The Bund was a radical socialist Jewish organisation active in Tsarist Russia and particularly in Poland during the first half of the 20th century. Although almost eliminated by the holocaust, ideas can never be killed and a few people survived to continue the tradition of resistance to both the inequalities of global capitalism and the totalitarianism of the Communist States.

Unlike traditional Zionist Jewish groups, the Bund made no demand for territory. They fought for the full civic equality of Poland's minorities and their right to develop their historical and cultural identity through their own language and institutions. It was a highly politicised multiculturalism that sought acceptance, not tolerance; equality for ordinary people rather than the crowning of "community leaders". The Bund emphasised "peoplehood" not statehood and was deeply suspicious of state power, especially when it claimed to operate on behalf of "the people". Although they supported Lenin's revolution in Russia in 1917 they then argued bitterly against the increasing centralisation of power in the hands of a few self-proclaimed leaders.

In 1938, in the last free municipal elections before the Nazi invasion, the Bund swept the large Jewish vote and looked forward to participating in a governing coalition with the Polish Socialist Party. The general election never happened. Instead the Nazis invaded and exterminated most of Poland's Jews. The Bund was almost destroyed, yet ironically also had the opportunity to present its finest achievements in the ghettoes.

With the establishment of Jewish ghettoes in Warsaw, Lodz and other major Polish cities, in many cases with the tacit support of local mayors and dignitaries, the Bund set about organising a resistance even from within these traumatic circumstances. This culminated in the Warsaw Ghetto uprising where unarmed men, women and children succeeded in fighting back against the Nazis, the town officials and the official Jewish leaders within the ghetto, in a brave yet ultimately doomed attempt to improve their conditions.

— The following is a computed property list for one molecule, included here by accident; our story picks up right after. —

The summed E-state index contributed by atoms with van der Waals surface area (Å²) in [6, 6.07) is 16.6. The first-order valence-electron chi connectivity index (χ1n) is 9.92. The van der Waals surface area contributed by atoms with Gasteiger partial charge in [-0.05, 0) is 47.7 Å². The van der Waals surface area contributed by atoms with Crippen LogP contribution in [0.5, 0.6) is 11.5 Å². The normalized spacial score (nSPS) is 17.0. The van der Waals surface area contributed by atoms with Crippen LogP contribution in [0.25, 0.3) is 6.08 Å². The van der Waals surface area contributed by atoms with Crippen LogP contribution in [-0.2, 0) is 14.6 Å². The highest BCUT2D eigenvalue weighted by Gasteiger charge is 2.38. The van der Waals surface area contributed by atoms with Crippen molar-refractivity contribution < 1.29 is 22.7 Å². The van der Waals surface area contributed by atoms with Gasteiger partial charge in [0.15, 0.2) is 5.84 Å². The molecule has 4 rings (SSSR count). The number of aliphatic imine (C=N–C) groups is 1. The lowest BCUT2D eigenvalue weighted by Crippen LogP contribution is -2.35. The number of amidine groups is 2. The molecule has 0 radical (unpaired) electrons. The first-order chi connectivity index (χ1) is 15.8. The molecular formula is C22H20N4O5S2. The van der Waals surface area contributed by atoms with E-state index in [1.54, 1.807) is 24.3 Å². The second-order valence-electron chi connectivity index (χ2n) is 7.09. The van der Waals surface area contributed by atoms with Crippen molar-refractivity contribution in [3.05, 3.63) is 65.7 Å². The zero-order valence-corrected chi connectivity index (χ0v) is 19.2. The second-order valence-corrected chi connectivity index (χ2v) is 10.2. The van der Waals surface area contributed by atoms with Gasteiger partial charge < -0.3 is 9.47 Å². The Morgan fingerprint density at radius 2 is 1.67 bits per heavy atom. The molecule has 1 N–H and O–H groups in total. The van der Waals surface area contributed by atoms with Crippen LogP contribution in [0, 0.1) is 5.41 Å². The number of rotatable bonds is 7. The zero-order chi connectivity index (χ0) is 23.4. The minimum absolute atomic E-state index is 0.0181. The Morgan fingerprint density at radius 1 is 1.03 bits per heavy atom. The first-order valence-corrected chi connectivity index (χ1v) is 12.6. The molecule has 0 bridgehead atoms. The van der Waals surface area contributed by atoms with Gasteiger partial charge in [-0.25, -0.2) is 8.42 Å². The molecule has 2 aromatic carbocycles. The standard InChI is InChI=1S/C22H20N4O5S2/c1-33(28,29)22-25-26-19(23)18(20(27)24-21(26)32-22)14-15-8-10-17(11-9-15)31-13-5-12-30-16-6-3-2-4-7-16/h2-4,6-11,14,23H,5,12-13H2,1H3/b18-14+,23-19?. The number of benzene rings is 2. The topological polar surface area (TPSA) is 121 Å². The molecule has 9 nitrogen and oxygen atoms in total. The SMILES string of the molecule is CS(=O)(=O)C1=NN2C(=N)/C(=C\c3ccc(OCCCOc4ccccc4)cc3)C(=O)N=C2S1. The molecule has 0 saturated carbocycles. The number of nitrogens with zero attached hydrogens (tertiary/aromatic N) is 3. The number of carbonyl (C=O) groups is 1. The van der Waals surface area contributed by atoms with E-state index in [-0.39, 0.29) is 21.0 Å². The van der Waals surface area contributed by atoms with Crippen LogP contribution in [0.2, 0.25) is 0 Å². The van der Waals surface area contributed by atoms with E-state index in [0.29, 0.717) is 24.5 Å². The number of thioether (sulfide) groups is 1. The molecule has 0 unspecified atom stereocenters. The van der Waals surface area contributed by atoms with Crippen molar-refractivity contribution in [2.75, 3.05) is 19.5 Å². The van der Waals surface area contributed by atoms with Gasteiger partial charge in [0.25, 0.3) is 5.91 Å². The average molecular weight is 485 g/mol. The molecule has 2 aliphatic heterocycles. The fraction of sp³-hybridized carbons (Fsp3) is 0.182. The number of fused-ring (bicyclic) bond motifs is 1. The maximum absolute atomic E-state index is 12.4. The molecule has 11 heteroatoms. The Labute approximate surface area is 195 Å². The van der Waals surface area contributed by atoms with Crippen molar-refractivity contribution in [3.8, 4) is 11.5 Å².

Bundists abroad tried to organise resistance and to alert the world about what was happening in Nazi-occupied countries in Europe, but the world seemed not to care. In 1943 the Bund's representative in the Polish Parliament in Exile in London, Szmul Zygielbojm, killed himself in protest at the world's indifference to the slaughter of Poland's Jews. In his suicide note he laid the blame not at the German, but at the British government, for consistently ignoring his appeals to halt the atrocities which reports now said were occurring in places like Auschwitz and Dachau.

Despite its tragic story, the history of the Polish Bund shows that people can fight back against even the most extreme odds, and no matter how fierce the dictator or how vicious the army, ordinary people always have an opportunity to resist and to change the world they live in.

Bund (?), n. [G.]

League; confederacy; esp. the confederation of German states.

 

© Webster 1913.


Bund (?), n. [Hindi band.]

An embankment against inundation.

[India]

S. Wells Williams.

 

© Webster 1913.

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